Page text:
You can search the entire site. or go to the recent opinions, or the chronological or subject indices. Wyatt v. Estate of Wyatt (3/7/2003) sp-5671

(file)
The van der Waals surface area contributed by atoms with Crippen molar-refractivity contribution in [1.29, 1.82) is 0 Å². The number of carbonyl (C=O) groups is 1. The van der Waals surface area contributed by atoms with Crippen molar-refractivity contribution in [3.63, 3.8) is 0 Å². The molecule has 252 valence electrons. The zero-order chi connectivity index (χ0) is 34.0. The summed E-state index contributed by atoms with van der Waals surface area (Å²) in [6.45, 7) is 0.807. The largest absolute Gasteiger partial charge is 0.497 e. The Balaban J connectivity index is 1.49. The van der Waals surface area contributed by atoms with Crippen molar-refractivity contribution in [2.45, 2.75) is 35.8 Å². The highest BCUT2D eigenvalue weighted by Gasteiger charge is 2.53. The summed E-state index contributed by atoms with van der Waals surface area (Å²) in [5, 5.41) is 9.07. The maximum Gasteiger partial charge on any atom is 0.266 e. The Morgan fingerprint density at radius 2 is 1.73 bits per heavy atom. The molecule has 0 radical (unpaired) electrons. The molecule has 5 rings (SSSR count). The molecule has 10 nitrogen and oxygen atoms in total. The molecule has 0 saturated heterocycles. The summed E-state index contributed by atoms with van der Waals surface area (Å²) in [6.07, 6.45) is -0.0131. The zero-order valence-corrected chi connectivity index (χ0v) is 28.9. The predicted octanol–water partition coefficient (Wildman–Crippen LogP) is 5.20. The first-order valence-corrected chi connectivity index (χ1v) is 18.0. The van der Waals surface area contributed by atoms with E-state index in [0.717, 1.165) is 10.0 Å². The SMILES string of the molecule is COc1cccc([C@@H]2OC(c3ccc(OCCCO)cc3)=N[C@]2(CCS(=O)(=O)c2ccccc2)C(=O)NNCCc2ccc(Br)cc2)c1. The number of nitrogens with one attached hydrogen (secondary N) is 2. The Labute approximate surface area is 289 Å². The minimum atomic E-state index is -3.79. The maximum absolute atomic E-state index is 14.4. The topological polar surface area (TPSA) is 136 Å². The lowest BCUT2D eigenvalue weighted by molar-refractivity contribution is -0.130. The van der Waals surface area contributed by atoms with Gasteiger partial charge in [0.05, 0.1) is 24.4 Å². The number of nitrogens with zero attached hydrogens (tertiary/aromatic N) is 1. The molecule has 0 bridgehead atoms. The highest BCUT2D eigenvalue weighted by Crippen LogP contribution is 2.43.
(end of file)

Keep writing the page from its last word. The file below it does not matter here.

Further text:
Notice: This opinion is subject to correction before publication in the Pacific Reporter. Readers are requested to bring errors to the attention of the Clerk of the Appellate Courts, 303 K Street, Anchorage, Alaska 99501, phone (907) 264-0608, fax (907) 264-0878, e-mail email@example.com. THE SUPREME COURT OF THE STATE OF ALASKA RONALD F. WYATT, ) ) Supreme Court No. S-9087 Appellant, ) ) Superior Court No. 1KE-92-1070 CI v. ) ) O P I N I O N ESTATE OF DIANE E. WYATT, ) ) [No. 5671 - March 7, 2003] Appellee. ) ________________________________) Appeal from the Superior Court of the State of Alaska, First Judicial District, Ketchikan, Larry C. Zervos, Judge. Appearances: Ronald F. Wyatt, pro se, Seward. Donna C. Willard, Law Offices of Donna C. Willard, Anchorage, for Appellee. Before: Fabe, Chief Justice, Matthews, Eastaugh, Bryner, and Carpeneti, Justices. EASTAUGH, Justice. I. INTRODUCTION Having appealed his first-degree murder conviction for the death of his wife, Ronald Wyatt obtained a stay of the wrongful death civil lawsuit his late wife's estate brought against him. In exchange, he agreed with her estate in open court that ownership of disputed real and personal property would vest in the estate if his criminal appeal was unsuccessful. Wyatt argues that the agreement did not encompass his separate property. We hold that it did, and therefore affirm the superior court's interpretation of the agreement and its refusal to let him use the property to hire defense counsel in the civil action. We also affirm as to all other issues he raises. II. FACTS AND PROCEEDINGS Ronald Wyatt was charged in October 1992 with murdering his wife of almost eight years, Diane Wyatt.1 A jury convicted him of first-degree murder in 1993 and the Alaska Court of Appeals affirmed his conviction in 1997. We affirmed in May 1999.2 Diane Wyatt's sister, Susan Vik, was appointed special administrator of Diane's estate in October 1992 to collect and manage the estate's assets. On behalf of the estate, Vik filed a civil wrongful death suit against Wyatt in October 1992. The estate sought and obtained a restraining order against Wyatt to ensure that he would not disturb assets that the estate could potentially claim. Wyatt stipulated that his bank accounts would be frozen pending the criminal case. He could use those accounts only for living expenses and defense counsel in the criminal prosecution. In August 1994 the estate moved for partial summary judgment to establish Wyatt's liability for Diane's death. In September 1994 the estate again moved for partial summary judgment and argued that Wyatt had no constitutional right to counsel in the civil action. This motion responded to a letter Wyatt wrote the superior court requesting more time to retain substitute defense counsel in the civil case after his criminal lawyer withdrew from Wyatt's civil case in May 1994, and after the court-imposed deadline for pro bono services for the civil action had expired. The court granted the estate's summary judgment motion on the issue of Wyatt's right to counsel. Wyatt moved for reconsideration, arguing that proceeding with the civil trial would adversely affect his Fifth Amendment right against self-incrimination in his criminal appeal. In November 1994 the superior court granted the estate's other motion for summary judgment on the issue of Wyatt's liability for Diane's death, based on the preclusive effect of Wyatt's criminal conviction. In December 1994 Wyatt moved for reconsideration. During a February 1995 hearing in the civil case, Wyatt, the estate, and the superior court discussed staying the wrongful death trial pending the criminal appeal. Wyatt, representing himself, asked the court to stay the civil proceedings until his criminal appeal was resolved. Counsel for the estate suggested transferring all of the property to the estate pending the appeal. If the appeal were successful, the property would be disgorged and its status could then be litigated. The parties and the court considered this proposal at some length. The court explained that if Wyatt's appeal were unsuccessful and his conviction was affirmed, the stay would be lifted and the estate "could then transfer that property to anybody, to use it, [or] do whatever they wanted to with it." Wyatt answered, "If the appeal is not successful." The court stated, "Exactly." It then confirmed that if the appeal was successful, the property would return to its pre-agreement legal status. The court asked Wyatt if "everything" the court had explained was "clear," and Wyatt answered, "yes." Asked by the court if he had "any questions," Wyatt answered, "no." Wyatt's other comments made it clear he understood at the hearing that he was entering into an agreement which would moot any dispute about ownership of the property if his appeal were unsuccessful. For example, he stated: Well, what the - what we talked about originally about the property being put in the - just put on hold, you might say, and then my appeal is successful, I'm back where I was. If it's not, I'm out of luck. The court made it clear that if Wyatt agreed to these terms orally, "it becomes binding tonight," and that if Wyatt later refused to sign papers transferring property, the court would instruct the clerk to sign them. The agreement was then reduced to writing, but Wyatt objected to several terms. The superior court determined that the stay order reflected the oral agreement and entered the stay order in May 1995. When Wyatt refused to sign the stay order, the superior court instructed the clerk to sign on Wyatt's behalf. Wyatt filed a motion in July 1995 to stay the superior court's order. His motion was ultimately denied. After the court of appeals affirmed Wyatt's criminal conviction in May 1997, the transfer of property began. The superior court in the civil lawsuit ordered in April 1998 that funds be transferred to the estate. Wyatt objected to the transfer and requested funds from the transferred property so he could hire counsel to defend himself in the civil case. The superior court rejected Wyatt's motion. Wyatt filed a motion for reconsideration in September 1998. He claimed again that some of the transferred property belonged to him. The superior court again rejected Wyatt's claims. The superior court stated that the settlement agreement governed the transfer of funds to the estate. It also stated that "[s]ince [the civil] case has been settled long ago, there is no pending complaint that Mr. Wyatt can assert cross-claims or counterclaims against." Wyatt appeals. III. DISCUSSION A. Standard of Review In determining the validity and scope of the agreement between Wyatt and the estate, "[t]he intent of the parties is to be determined by the surrounding facts and circumstances of each case, and is reviewed under the clearly erroneous standard."3 We review the superior court's enforcement of the agreement for abuse of discretion.4 We review Wyatt's constitutional issues de novo.5 We review the superior court's award of attorney's fees and costs for abuse of discretion.6 B. Wyatt's Oral Agreement with the Estate at the February 1995 Hearing Encompassed All the Disputed Property. Wyatt makes two principal arguments regarding the oral agreement reached at the February 1995 hearing: first, that the oral agreement did not cover all of the property Wyatt owned individually or jointly with his late wife; and second, that the superior court erred in finding that the written agreement reflected the oral agreement. We conclude that the court did not err.7 1. The February 1995 oral agreement covered all property individually or jointly owned by Ronald Wyatt. Wyatt orally offered to give the estate ownership of, or legal title to, Wyatt's "various assets, personal, real, and cash" in exchange for a stay of the civil trial. Accepting the offer, the estate agreed to delay prosecuting its civil claims against Wyatt until his criminal appeal concluded. It also agreed that if Wyatt's criminal appeal was successful, the estate would disgorge Wyatt's property, and the parties would litigate at that point. We have held that "[t]he formation of a valid contract requires an offer encompassing all essential terms, unequivocal acceptance by the offeree, consideration, and an intent to be bound."8 A settlement agreement satisfying these elements forms a binding contract between the settling parties.9 The bilateral exchange of promises between Wyatt and the estate was sufficient consideration to form a contract.10 We will hold an agreement unenforceable if its terms are not reasonably certain.11 But the superior court carefully explained to Wyatt the relevant terms of the proposed agreement, and emphasized the importance of Wyatt's understanding. Any possible doubt about the agreement's scope was removed when the superior court explained that the agreement covered all of Wyatt's property: The agreement is that all this property[:] . . . [the] real estate here, [the] personal property here, [the] negotiable instruments, and [the] cash. All that property would be transferred to the estate, in the name of the estate. There is no reasonable doubt about what property the agreement covered. Moreover, the record makes it clear that Wyatt actually understood that the agreement covered even separate property he owned individually. Wyatt's recognition that the agreement covered his personal savings bonds illustrated his understanding of the agreement's scope. The superior court did not clearly err in determining that the agreement covered separate property Wyatt owned individually. 2. The superior court did not err in finding that the written agreement reflected the parties' oral agreement. Wyatt argues that the superior court's May 1995 stay order did not conform to the parties' February 1995 oral agreement.12 Wyatt's primary objection to the written stay order is that it did not contain a complete and accurate inventory of Wyatt's joint and separate ("personal") property, including "U.S. Bonds and over $200,000" in assets. Wyatt argues that the estate materially misrepresented the oral agreement when it drafted the May 1995 written stay order for approval by the superior court. The estate responds by recounting Wyatt's acknowledgment in open court that the oral agreement covered Wyatt's interest in the couple's joint property and his separate property. The estate argues that Wyatt's 1995 objections to the terms of the stay order - including the estate's inventory of Wyatt's property - were irrelevant because all of the property was covered in the agreement. Given the scope of the oral agreement, see Part III.B.1, we agree with the estate. Moreover, we do not have to consider Wyatt's claim that the estate prepared an incomplete inventory list; regardless of the accuracy of the list, all of Wyatt's property was to be transferred to the estate per the February 1995 agreement.13 Wyatt next argues that the February 1995 agreement contemplated that no transfer would take place until all appeals were completed, not just his appeal to the Alaska Court of Appeals. The estate counters that Wyatt did not object to the provision in the stay order explicitly referring only to Wyatt's appeal to the court of appeals. The order, for example, referred to the agreement to stay "until the decision of the Court of Appeals of Wyatt's appeal in docket [N]o. A-5291." It referred to the estate's agreement not to transfer property until ten days "following affirmance of Wyatt's murder conviction by the Alaska Court of Appeals in docket [N]o. A-5291." It also referred to the estate's obligation to secure the property for the period ending ten days "immediately following affirmance of Wyatt's [murder] conviction by the Alaska Court of Appeals in docket [N]o. A-5291." The estate also notes that the agreement contained a provision by which Wyatt agreed that the "Impound Period shall not be otherwise extended by subsequent appeal of Wyatt's conviction to a higher federal or state appellate court following the decision of the Alaska Court of Appeals on the matter now pending before that court described as docket No. A- 5291." It referred also to "the Alaska Court of Appeals resolution of Wyatt's appeal in A-5291." As a result, the estate asserts that there is no indication in the record that the superior court suggested to Wyatt that "appeal" referred to any proceeding other than his then-pending direct appeal in the court of appeals.14 Wyatt's own statements during the February 1995 hearing refer only to one appeal. His current interpretation of "appeal" is at odds with the plain language of the oral agreement and the written stay order. Regardless, we do not have to decide whether the court erred in interpreting "appeal" to mean only Wyatt's direct appeal because we conclude that Wyatt was not harmed by this interpretation. Per the February 1995 agreement, the estate held all of Wyatt's assets in its name in exchange for entry of a stay of the civil proceedings. Even if funds were transferred to the estate before the final resolution of his claims on appeal, Wyatt did not have access to any of his assets after the court entered the stay order and therefore suffered no harm.15 The superior court also did not err when it stated in its September 1998 order that "[t]his agreement became a final court order by its own terms, 10 days after the Court of Appeals upheld Mr. Wyatt's conviction." C. Wyatt's Remaining Arguments Do Not Require Reversal. 1. Wyatt was not wrongfully denied counsel in the civil proceedings. Wyatt argues that he was wrongfully denied access to funds, including the savings bonds he alleged to be separate property, and that this denial violated his due process rights under both the United States and Alaska Constitutions. But Wyatt voluntarily entered into the February 1995 agreement with the estate to transfer all property, joint or separate, to which he had any claim. This disposed of the issue. Wyatt further argues that if the superior court would not grant Wyatt access to his funds, it should have appointed counsel to represent Wyatt in the civil suit. But the superior court stated in a November 1994 order that Wyatt "[had] not moved this court for an appointment of counsel. [And] [i]n any event, the court is without authority to appoint Mr. Wyatt counsel at public expense." The superior court correctly relied on precedent limiting appointment of counsel at public expense.16 Wyatt's situation was not one allowing such an appointment, and in any event, Wyatt did not pursue the issue beyond the February 1995 agreement. 2. It was not error to deny Wyatt a stay in the civil proceedings until he exhausted all appeals of his criminal conviction. Wyatt argues that the superior court's decision denying Wyatt's motion for a stay of the civil proceedings violated Wyatt's "Fifth Amendment right against self-incrimination." Wyatt states that the superior court's refusal to grant a stay prompted Wyatt to enter "into an unfavorable agreement [with] the Estate to stay [the] proceedings." The estate responds that because the case settled, the superior court was not required to decide the issue. The record contains no decision by the superior court denying Wyatt a stay and Wyatt points to none in his brief. The superior court requested and received extensive briefing from both parties on Wyatt's previous stay motion, but it did not deny Wyatt a stay before it conducted the February 1995 hearing. After Wyatt made his stay proposal at that hearing, the parties agreed to terms staying the civil trial and the court stayed the proceedings per their agreement. There is consequently no merit to Wyatt's claim that the superior court's "denial of his motion for a stay" violated his constitutional rights. 3. It was not error to grant partial summary judgment to the estate on the basis of Wyatt's criminal conviction. Wyatt argues that the superior court erred in granting the estate partial summary judgment in the civil lawsuit based on his conviction in the criminal case. Wyatt argues that his criminal conviction should not have been given preclusive effect in the civil case because it was still being appealed, and that there was consequently no final judgment to be given preclusive effect. The estate responds that the judgment in the criminal case was final upon its entry and that the superior court properly granted summary judgment. We have repeatedly held that the pendency of an appeal is irrelevant for the purposes of res judicata and collateral estoppel.17 We have acknowledged that "[t]he difficulty with the rule that a judgment retains its preclusive effects even if it is appealed is that a second judgment based on the preclusive effects of the first one should not stand if that judgment is reversed."18 But that difficulty has no bearing on Wyatt's case. His conviction was upheld when he appealed to the court of appeals and when he petitioned for hearing to this court.19 Nor will "resolution of the appeal in the first action . . . preclude the second action entirely."20 Reversal of the conviction, and indeed, acquittal of the criminal charge, would not have prevented the estate's wrongful death civil suit from succeeding.21 We acknowledge the possibility that the success of a given appeal may be so highly probable that giving preclusive effect to the judgment may be ill-advised.22 But this case provides no opportunity to consider how that issue should be resolved. And it would seem that an Alaska Civil Rule 60(b)(5) motion to vacate any judgment resting on the preclusive effect of the earlier judgment following its reversal would provide adequate relief in that situation.23 Wyatt argues that the superior court erred in granting summary judgment because he claims issues remain to be presented to appellate courts as part of Wyatt's post-conviction motion. Wyatt does not offer any explanation why these issues could not have been raised in his earlier appeal. Moreover, to give effect to Wyatt's argument we would have to ignore the results in Wyatt's unsuccessful criminal appeal and petition for hearing. Wyatt does not adequately explain why appeals from any collateral proceedings are relevant. The preclusive effects of Wyatt's criminal conviction are not defeated by the pendency of any post_conviction relief proceeding.24 The superior court did not err in granting partial summary judgment to the estate. 4. The superior court did not err in denying Wyatt's discovery request. Wyatt argues that it was error to deny his discovery request for information about the estate's inventory of property. He asserts that this denial of discovery denied his due process rights. Wyatt has inadequately briefed the issue, even under the more relaxed standard we apply to pro se litigants.25 We will not consider the issue on its merits. But as we noted in Part III.B.2, the inventory list is not relevant to the outcome of this case. 5. The superior court did not err in awarding costs to the estate. Wyatt argues that the superior court erred in awarding attorney's fees and costs to the estate because the estate allegedly co-mingled all costs and fees from the civil and probate proceedings. We agree with the estate's assertion that the attorney's fees issue is not before us because the superior court did not award attorney's fees to the estate. The estate responds to Wyatt's costs argument by contending that the superior court separated the civil and probate matters in awarding costs to the estate. The court stated that it was adjusting the court award "to reflect only those costs incurred after the parties reached their agreement." The court's award is not facially defective, and Wyatt's conclusory argument does not identify any particular costs erroneously awarded. It appears to us that the court carefully reviewed the estate's expenses before awarding it $2,318.25 in costs. Wyatt summarily asserts that the estate "co-mingled" the costs of the probate and civil proceedings, but fails to demonstrate that the court abused its discretion in awarding costs. IV. CONCLUSION We AFFIRM the superior court's decisions in all respects. _______________________________ 1 The facts relevant to Wyatt's petition for hearing in this court are discussed in Wyatt v. State, 981 P.2d 109, 110-12 (Alaska 1999). 2 Id. at 116. 3 Juliano v. Angelini, 708 P.2d 1289, 1291 (Alaska 1985) (citing Thrift Shop, Inc. v. Alaska Mut. Savs. Bank, 398 P.2d 657, 658_59 (Alaska 1965)). 4 Dickerson v. Williams, 956 P.2d 458, 462 (Alaska 1998). 5 VinZant v. Elam, 977 P.2d 84, 86 (Alaska 1999). 6 Gold Bondholders Protective Council v. Atchison, Topeka & Santa Fe Ry. Co., 658 P.2d 776, 779 (Alaska 1983). 7 The three categories of property at issue here are Wyatt's separate property (held by Wyatt before the marriage); the decedent's separate property; and the Wyatts' joint marital property. 8 Davis v. Dykman, 938 P.2d 1002, 1006 (Alaska 1997) (citations omitted). 9 Singh v. State Farm Mut. Auto. Ins. Co., 860 P.2d 1193, 1199 (Alaska 1993). 10 See Beluga Mining Co. v. State, Dep't of Natural Res., 973 P.2d 570, 578 (Alaska 1999). 11 Davis, 938 P.2d at 1006. 12 Wyatt cites Thrift Shop v. Alaska Mutual Savings Bank, 398 P.2d 657 (Alaska 1965), in support of his argument that "it is essential that acceptance of the offer be unequivocal and in exact compliance with the requirements of [Wyatt's] offer." But this case is clearly distinguishable from Thrift Shop, in which we held that no oral contract existed; the parties' intent in Thrift Shop did not become manifest until the terms were later reduced to writing. In comparison, as noted in Part III.B.1, the record demonstrates that Wyatt understood that there was an oral agreement and understood the scope of the agreed-upon property transfer. 13 Wyatt's brief repeats and rephrases in different ways his argument about the estate's inventory of the property. We reject all of these attempts for the same reason: Wyatt explicitly agreed to the transfer of all property in which he potentially had a claim. 14 The superior court, in discussing Wyatt's proposal stated: "Once the appeal comes down, if it's affirmed, the stay would be lifted . . . . On the date that the appeal comes down, plus 10 days, the estate could then transfer that property to anybody, to use it, do whatever they wanted to with it." 15 Wyatt invokes AS 13.12.803(f) in arguing that "[a] stay in the civil proceedings . . . should have been [an] absolute right." But AS 13.12.803 addresses the effect of homicide on intestate succession, wills, trusts, and other property and interest transfers. It does not affect the estate's wrongful death claim in the civil proceedings, and it has no bearing whatsoever on Wyatt's voluntary agreement with the estate to stay those proceedings. 16 Langfeldt-Halland v. Saupe Enters., Inc., 768 P.2d 1144, 1146 & n.23 (Alaska 1989) (stating that "an indigent person has no right to appointed counsel in most civil cases, although certain exceptions exist in the areas of termination of parental rights, child custody, paternity suits, and civil contempt proceedings") (citations omitted). 17 Lyman v. State, 824 P.2d 703, 705 (Alaska 1992) (applying rule to collateral estoppel); Holmberg v. State, Div. of Risk Mgmt., 796 P.2d 823, 829 (Alaska 1990) (stating that "[a] final judgment retains all of its res judicata effects pending resolution of an appeal of the judgment") (citation omitted); Rapoport v. Tesoro Alaska Petroleum Co., 794 P.2d 949, 951-52 (Alaska 1990) (applying rule to collateral estoppel). 18 Holmberg, 796 P.2d at 829 (citations omitted). 19 Wyatt, 981 P.2d at 112, 116. 20 Holmberg, 796 P.2d at 829 (emphasis added). 21 One reason is that the burden of proof is more stringent in a criminal action than in a civil action. See, e.g., United States v. One Assortment of 89 Firearms, 465 U.S. 354, 361 (1984) (ruling that double jeopardy does not bar civil forfeiture proceeding following acquittal on related criminal charges). 22 18A CHARLES ALAN WRIGHT & ARTHUR R. MILLER, FEDERAL PRACTICE AND PROCEDURE 4433 (2d ed. 2002) (stating that "[i]n some cases, litigants and the courts have collaborated so ineptly that the second judgment has become conclusive even though it rested solely on a judgment that was later reversed"). 23 Lyman, 824 P.2d at 705 & n.7. 24 See also WRIGHT & MILLER, supra note 22 (stating that "it has been ruled that the preclusion effects of a criminal conviction are not defeated by the pendency of a post_conviction proceeding that attacks the conviction") (citation omitted). 25 Martinson v. ARCO Alaska, Inc., 989 P.2d 733, 737 (Alaska 1999).